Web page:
SANTIAGO, Chile — A $7 billion project to dam two of the world’s wildest rivers for electricity has won environmental approval Monday from a Chilean government commission, despite a groundswell of opposition.

The commissioners – all political appointees in President Sebastian Pinera’s government – concluded a three-year environmental review by approving five dams on the Baker and Pascua rivers in Aysen, a mostly roadless region of remote southern Patagonia where rainfall is nearly constant and rivers plunge from Andean glaciers to the Pacific Ocean through green valleys and fjords.

Monday’s vote – 11 in favor and one abstention – could prove to be pivotal for the future of Chile, which has a booming economy, vast mineral wealth and a determination to join the elite group of first-world nations.

With its energy-intensive mining industry clamoring for more power and living standards improving, Chile must triple its capacity in just 15 years, despite having no domestic oil or natural gas, some analysts say. Chile imports 97 percent of its fossil fuels and depends largely on hydropower for electricity,

Supporters say the economic benefits of the dam project justify carving roads through the heart of Chile’s remaining wilderness and running a thousand miles of transmission lines to power the capital, Santiago.

The dams together could generate 2.75 gigawatts, nearly a third of central Chile’s current capacity, within 12 years. The Aysen region will receive less expensive energy, jobs, scholarships and $350 million in infrastructure, including seaports and airports, said HidroAysen’s executive vice president, Daniel Fernandez.

But people in the sparsely populated area are divided. Only three dozen families would be relocated, but the dams would drown 14,000 acres, require carving clear-cuts through forests, and eliminate whitewater rapids and waterfalls that attract ecotourism. They also would destroy habitat for the endangered Southern Huemul deer: Fewer than 1,000 of the diminutive animals, a national symbol, are believed to exist.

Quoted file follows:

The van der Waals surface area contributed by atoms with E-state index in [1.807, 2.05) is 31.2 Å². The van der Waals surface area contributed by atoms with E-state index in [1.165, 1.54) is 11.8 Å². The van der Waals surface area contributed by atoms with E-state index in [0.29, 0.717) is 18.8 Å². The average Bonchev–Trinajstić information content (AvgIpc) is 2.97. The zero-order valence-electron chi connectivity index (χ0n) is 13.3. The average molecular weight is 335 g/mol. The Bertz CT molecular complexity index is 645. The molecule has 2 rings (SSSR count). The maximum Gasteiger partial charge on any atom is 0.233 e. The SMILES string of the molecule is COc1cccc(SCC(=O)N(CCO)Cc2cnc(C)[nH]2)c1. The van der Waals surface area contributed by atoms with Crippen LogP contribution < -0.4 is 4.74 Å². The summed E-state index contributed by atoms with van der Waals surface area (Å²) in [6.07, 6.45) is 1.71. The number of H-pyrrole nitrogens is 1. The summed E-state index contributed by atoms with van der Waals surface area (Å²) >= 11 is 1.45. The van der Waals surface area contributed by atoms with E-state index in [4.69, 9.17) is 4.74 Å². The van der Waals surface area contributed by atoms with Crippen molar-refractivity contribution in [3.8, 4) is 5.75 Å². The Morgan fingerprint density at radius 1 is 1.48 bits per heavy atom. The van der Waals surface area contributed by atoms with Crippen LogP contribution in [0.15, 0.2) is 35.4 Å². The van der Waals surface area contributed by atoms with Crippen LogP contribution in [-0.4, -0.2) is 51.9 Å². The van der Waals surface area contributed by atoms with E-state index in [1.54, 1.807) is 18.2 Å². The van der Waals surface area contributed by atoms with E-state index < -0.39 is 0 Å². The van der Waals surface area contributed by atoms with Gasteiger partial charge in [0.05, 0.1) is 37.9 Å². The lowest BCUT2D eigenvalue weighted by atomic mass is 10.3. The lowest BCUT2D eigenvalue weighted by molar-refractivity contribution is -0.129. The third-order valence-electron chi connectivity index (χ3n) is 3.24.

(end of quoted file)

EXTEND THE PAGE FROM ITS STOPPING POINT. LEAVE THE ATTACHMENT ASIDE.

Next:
“They should advocate for the citizens, but it seems that what really matters here is drawing foreign investment,” said Tortel Mayor Bernardo Lopez, who says 600 people in his community depend on tourism.

Robert F. Kennedy Jr., a lawyer for the U.S.-based National Resources Defense Council, appealed to Pinera to call off the project.

“It’s the most beautiful place, I believe, on the planet,” said Kennedy, who kayaks there every year. “I don’t know any place like Patagonia.”

Investors have spent $220 million on the project so far, but opposition has grown to 61 percent of Chileans according to the latest Ipsos Public Affairs poll, and the government is concerned about a backlash.

Protests were planned for downtown Santiago, and more than 1,000 people gathered outside the hearing in the regional hub of Coyhaique, chanting and carrying signs. Some threw rocks at commission members when they arrived, and clashed afterward with hundreds of police, who responded with a water cannon. Several protesters were bloodied in the melee.

Mining and Energy Minister Laurence Golborne had urged opponents to turn to the courts instead. Interior Minister Rodrigo Hinzpeter sent in extra police.

“The most important thing is that our country needs to grow, to progress, and for this we need energy,” Hinzpeter said before the vote.

Chile’s decision has lessons for a world confronting a future without inexpensive fossil fuels and questioning nuclear safety. The country has abundant renewable-energy potential, from dams on its many rivers to year-round sun in its northern deserts, wind along its long Pacific coast, numerous geothermal sites and biomass from its large agricultural industry.

But Chile gets less than 5 percent of its electricity from renewable sources other than hydroelectricity, has done little to encourage efficiency, and lacks a strategy for securing future supplies, although a government commission will make such recommendations by September.

While a growing number of countries are modernizing networks to enable individuals with rooftop solar panels to contribute electricity, Chile’s grids aren’t even linked.

It’s another legacy of dictator Augusto Pinochet: To encourage development and undo his socialist predecessor’s attempts at land reform, he made waterways the property of the state energy company and eliminated regulations to protect competing interests. The rules remained even after the company was privatized and sold to foreigners.

As a result, Chile’s rivers are the tax-free, private property of the Spanish-Italian Endesa energy company, which now has huge influence and few incentives to modernize the system in ways that would encourage competition. Colbun SA, a Chilean electricity generator, also is participating in the HidroAysen project.

“It makes no economic sense. The big energy demand is coming from the northern part of the country and the metals industry, and in those regions you already have available resources,” Kennedy said. “The Atacama desert is ideally suited to solar thermal production. It’s got the altitude, 365 days of sunlight a year and power lines that already exist … The only reason these dams are being built is because of the political clout that Endesa has over the Pinera government.”